FREE SHS POLICY
As stated in Article 25 1b of the 1992 Constitution, “Secondary education in its different forms including technical and vocational education, shall be made generally available and accessible to all by every appropriate means, and in particular, by the progressive introduction of free education.”
Goal 4 of the United Nations Sustainable Development Goals (SDGs) states: “By 2030, ensure that all girls and boys complete free equitable and quality primary and secondary education leading to relevant and effective learning outcomes.” It has therefore been a priority of the government and the Ministry of Education to ensure that education is made free from basic to secondary to afford more children in Ghana the opportunity to access quality education. In September 2017, the Ministry achieved a major milestone with the implementation of the Free Senior High School program. That year, there was an 11% increase in enrolment, breaking records from previous years. In the 2017/18 academic year, a new record was set with the highest enrolment ever seen in the country: over 470,000 students enrolled in senior high school.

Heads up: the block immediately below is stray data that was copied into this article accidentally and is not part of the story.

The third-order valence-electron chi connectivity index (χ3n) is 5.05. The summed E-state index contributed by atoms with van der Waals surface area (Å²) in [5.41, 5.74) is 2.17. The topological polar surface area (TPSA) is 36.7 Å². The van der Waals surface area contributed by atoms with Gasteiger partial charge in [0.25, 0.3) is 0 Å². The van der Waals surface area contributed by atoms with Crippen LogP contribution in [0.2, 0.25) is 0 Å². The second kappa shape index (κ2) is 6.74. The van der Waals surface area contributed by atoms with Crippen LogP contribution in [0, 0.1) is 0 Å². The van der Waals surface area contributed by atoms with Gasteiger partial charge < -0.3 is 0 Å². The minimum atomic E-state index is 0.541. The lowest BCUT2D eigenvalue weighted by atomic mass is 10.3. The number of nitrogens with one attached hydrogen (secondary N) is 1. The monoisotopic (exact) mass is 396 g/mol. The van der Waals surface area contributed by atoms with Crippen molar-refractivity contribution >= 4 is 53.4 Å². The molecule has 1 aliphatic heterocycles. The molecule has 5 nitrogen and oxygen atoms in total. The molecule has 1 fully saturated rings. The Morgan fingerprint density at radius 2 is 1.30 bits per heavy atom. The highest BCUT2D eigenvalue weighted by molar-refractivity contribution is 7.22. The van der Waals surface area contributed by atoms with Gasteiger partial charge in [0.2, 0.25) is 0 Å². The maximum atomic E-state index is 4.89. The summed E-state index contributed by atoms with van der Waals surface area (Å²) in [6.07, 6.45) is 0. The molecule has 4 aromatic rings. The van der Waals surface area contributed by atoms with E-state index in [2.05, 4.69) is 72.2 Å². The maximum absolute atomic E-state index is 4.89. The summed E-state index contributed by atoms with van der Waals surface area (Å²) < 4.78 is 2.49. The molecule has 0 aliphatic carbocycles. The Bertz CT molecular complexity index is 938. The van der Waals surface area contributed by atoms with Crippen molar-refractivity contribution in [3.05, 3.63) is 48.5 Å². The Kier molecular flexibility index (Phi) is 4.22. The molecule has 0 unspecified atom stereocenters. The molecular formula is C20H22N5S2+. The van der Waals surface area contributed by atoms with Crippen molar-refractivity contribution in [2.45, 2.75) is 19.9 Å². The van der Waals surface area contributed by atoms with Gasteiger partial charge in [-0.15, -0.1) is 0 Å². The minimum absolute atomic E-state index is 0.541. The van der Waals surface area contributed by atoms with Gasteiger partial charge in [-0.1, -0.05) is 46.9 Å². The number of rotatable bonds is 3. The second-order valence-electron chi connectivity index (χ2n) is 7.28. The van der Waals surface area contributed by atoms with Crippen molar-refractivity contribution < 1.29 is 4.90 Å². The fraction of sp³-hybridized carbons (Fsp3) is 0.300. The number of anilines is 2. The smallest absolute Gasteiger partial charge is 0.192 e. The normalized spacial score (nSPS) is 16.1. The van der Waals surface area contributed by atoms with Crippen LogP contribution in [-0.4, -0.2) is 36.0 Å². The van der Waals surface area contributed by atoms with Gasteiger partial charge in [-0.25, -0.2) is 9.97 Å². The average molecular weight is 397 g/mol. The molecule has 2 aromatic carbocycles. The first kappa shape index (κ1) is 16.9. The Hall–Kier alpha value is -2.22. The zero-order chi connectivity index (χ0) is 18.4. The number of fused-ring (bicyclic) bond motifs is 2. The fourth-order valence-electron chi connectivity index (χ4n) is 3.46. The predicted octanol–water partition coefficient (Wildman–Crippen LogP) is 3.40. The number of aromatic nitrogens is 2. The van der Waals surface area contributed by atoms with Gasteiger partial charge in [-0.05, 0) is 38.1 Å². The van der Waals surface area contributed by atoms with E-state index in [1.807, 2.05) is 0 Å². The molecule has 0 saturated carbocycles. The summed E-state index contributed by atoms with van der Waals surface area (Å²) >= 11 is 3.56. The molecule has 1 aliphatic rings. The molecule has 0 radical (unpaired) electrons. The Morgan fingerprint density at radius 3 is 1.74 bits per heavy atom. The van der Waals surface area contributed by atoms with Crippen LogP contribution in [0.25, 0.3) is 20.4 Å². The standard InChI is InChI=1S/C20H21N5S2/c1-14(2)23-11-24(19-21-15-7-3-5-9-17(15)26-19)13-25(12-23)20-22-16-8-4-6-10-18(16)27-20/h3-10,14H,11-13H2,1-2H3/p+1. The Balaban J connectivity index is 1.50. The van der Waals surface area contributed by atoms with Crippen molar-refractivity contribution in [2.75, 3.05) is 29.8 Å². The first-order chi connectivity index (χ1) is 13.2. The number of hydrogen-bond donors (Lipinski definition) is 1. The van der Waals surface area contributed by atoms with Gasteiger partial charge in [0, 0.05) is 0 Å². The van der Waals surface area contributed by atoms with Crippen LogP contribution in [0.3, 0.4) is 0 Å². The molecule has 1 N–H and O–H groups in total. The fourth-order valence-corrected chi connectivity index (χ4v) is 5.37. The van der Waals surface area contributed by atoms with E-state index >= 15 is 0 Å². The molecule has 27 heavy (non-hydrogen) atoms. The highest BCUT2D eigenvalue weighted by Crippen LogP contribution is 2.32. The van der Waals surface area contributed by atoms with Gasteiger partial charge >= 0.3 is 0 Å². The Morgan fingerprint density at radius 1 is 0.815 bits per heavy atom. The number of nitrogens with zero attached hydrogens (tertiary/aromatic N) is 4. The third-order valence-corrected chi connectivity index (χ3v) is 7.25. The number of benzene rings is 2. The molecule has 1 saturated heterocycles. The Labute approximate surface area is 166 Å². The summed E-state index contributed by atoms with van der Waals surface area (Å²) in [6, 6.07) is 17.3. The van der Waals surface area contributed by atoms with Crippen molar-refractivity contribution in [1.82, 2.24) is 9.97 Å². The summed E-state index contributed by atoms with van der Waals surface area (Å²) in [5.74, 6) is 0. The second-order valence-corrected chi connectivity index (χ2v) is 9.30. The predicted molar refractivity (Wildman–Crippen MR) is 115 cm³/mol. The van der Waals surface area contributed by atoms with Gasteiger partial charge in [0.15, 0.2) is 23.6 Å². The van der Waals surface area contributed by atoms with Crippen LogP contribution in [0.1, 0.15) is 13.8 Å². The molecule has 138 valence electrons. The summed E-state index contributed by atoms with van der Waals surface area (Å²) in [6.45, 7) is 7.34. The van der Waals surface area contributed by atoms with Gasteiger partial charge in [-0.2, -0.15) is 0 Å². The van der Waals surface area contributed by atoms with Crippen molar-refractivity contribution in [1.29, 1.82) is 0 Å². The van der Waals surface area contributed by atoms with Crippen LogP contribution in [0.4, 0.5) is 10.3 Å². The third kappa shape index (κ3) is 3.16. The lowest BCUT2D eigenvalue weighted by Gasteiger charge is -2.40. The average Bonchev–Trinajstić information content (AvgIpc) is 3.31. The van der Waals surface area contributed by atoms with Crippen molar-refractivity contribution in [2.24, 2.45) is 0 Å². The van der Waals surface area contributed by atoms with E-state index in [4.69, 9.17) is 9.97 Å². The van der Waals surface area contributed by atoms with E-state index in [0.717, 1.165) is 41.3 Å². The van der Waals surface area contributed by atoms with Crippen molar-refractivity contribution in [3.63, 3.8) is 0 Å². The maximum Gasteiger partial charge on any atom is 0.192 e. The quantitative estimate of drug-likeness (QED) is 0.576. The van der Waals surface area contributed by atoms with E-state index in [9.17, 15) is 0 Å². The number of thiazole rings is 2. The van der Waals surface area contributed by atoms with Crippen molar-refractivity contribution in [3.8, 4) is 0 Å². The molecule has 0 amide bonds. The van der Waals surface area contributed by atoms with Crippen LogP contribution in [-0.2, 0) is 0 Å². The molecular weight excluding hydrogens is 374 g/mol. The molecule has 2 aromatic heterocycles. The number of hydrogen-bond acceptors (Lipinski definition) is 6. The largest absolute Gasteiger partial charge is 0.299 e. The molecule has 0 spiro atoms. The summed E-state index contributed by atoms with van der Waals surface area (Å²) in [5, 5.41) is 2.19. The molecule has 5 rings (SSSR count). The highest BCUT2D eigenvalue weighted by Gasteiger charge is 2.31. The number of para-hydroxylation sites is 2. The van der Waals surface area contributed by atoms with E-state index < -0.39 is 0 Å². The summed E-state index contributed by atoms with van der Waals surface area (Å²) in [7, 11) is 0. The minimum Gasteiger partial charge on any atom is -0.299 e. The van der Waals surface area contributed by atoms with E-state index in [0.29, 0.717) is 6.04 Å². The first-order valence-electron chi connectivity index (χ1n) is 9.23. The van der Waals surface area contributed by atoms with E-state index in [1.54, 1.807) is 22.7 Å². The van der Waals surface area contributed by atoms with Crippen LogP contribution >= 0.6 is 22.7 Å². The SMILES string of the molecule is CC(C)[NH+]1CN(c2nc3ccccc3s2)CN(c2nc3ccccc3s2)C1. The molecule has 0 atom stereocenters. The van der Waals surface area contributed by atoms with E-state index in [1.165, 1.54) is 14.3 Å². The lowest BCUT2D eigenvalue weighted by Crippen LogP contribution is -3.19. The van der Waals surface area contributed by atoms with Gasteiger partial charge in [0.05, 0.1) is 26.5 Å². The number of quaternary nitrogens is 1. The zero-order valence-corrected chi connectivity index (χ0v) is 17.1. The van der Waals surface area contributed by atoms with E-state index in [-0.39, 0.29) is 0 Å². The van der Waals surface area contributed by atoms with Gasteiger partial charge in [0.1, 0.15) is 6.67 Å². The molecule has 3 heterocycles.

Every Ghanaian child who is placed into a public Second Cycle Institution by the Computerised School Selection and Placement System (CSSPS) during the school placement process is eligible for a free SHS education
The Free SHS program, therefore, provides students with core textbooks, supplementary readers’ notebooks and exercise books and, where applicable, free drawing instruments at no cost to them.
In the 2016/17 academic year, the number of children who qualified and had been placed in senior high school but could not enrol stood at 11,336 out of a total of 420,135 who were placed. However, in the 2017/18 academic year, following the introduction of the Free Senior High School program, this dropped to 62,453 out of 424,224 who were placed in senior high schools. Clearly therefore, more children were accessing senior high school.
With the government’s determination that no child should be left behind, the Double Track (DT) system was introduced after consultation with stakeholders. The DT aims to tackle the issue of increased student demand with limited infrastructure in many preferred Senior High Schools across the nation. It sought to achieve four major aims with existing infrastructure:
1. Create room to accommodate the increase in enrollment.
2. Reduce class sizes
3. Increase contact hours with teachers.
4. Increase the number of holidays (especially for teachers)